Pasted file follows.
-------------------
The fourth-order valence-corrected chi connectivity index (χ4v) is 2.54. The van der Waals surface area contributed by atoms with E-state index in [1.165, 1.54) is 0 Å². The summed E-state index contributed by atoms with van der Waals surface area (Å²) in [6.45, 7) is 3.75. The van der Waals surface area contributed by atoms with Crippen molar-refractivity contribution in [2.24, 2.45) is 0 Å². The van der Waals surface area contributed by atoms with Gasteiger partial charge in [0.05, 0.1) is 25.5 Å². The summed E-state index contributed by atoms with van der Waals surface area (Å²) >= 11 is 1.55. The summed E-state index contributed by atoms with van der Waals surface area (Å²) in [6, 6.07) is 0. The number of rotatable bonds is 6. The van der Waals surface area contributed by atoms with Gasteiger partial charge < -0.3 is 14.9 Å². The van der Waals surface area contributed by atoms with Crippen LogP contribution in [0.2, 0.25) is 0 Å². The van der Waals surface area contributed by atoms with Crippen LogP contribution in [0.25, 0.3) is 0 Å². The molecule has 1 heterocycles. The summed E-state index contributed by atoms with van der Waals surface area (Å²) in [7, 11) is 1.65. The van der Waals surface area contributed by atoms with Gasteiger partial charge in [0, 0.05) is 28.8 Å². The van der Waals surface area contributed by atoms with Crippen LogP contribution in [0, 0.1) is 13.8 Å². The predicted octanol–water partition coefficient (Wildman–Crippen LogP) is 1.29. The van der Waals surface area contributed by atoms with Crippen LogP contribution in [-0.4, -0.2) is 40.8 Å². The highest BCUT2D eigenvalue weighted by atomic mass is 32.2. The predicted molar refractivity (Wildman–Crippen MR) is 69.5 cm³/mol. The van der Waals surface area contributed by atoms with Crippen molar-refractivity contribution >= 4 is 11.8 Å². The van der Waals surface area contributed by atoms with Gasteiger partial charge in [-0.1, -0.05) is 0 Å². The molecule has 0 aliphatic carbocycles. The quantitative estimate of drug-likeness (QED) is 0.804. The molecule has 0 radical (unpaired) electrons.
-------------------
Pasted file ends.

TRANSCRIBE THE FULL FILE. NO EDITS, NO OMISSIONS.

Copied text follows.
The fourth-order valence-corrected chi connectivity index (χ4v) is 2.54. The van der Waals surface area contributed by atoms with E-state index in [1.165, 1.54) is 0 Å². The summed E-state index contributed by atoms with van der Waals surface area (Å²) in [6.45, 7) is 3.75. The van der Waals surface area contributed by atoms with Crippen molar-refractivity contribution in [2.24, 2.45) is 0 Å². The van der Waals surface area contributed by atoms with Gasteiger partial charge in [0.05, 0.1) is 25.5 Å². The summed E-state index contributed by atoms with van der Waals surface area (Å²) >= 11 is 1.55. The summed E-state index contributed by atoms with van der Waals surface area (Å²) in [6, 6.07) is 0. The number of rotatable bonds is 6. The van der Waals surface area contributed by atoms with Gasteiger partial charge < -0.3 is 14.9 Å². The van der Waals surface area contributed by atoms with Crippen LogP contribution in [0.2, 0.25) is 0 Å². The van der Waals surface area contributed by atoms with Crippen LogP contribution in [0.25, 0.3) is 0 Å². The molecule has 1 heterocycles. The summed E-state index contributed by atoms with van der Waals surface area (Å²) in [7, 11) is 1.65. The van der Waals surface area contributed by atoms with Gasteiger partial charge in [0, 0.05) is 28.8 Å². The van der Waals surface area contributed by atoms with Crippen LogP contribution in [0, 0.1) is 13.8 Å². The predicted octanol–water partition coefficient (Wildman–Crippen LogP) is 1.29. The van der Waals surface area contributed by atoms with Crippen LogP contribution in [-0.4, -0.2) is 40.8 Å². The highest BCUT2D eigenvalue weighted by atomic mass is 32.2. The predicted molar refractivity (Wildman–Crippen MR) is 69.5 cm³/mol. The van der Waals surface area contributed by atoms with Crippen molar-refractivity contribution >= 4 is 11.8 Å². The van der Waals surface area contributed by atoms with Gasteiger partial charge in [-0.1, -0.05) is 0 Å². The molecule has 0 aliphatic carbocycles. The quantitative estimate of drug-likeness (QED) is 0.804. The molecule has 0 radical (unpaired) electrons.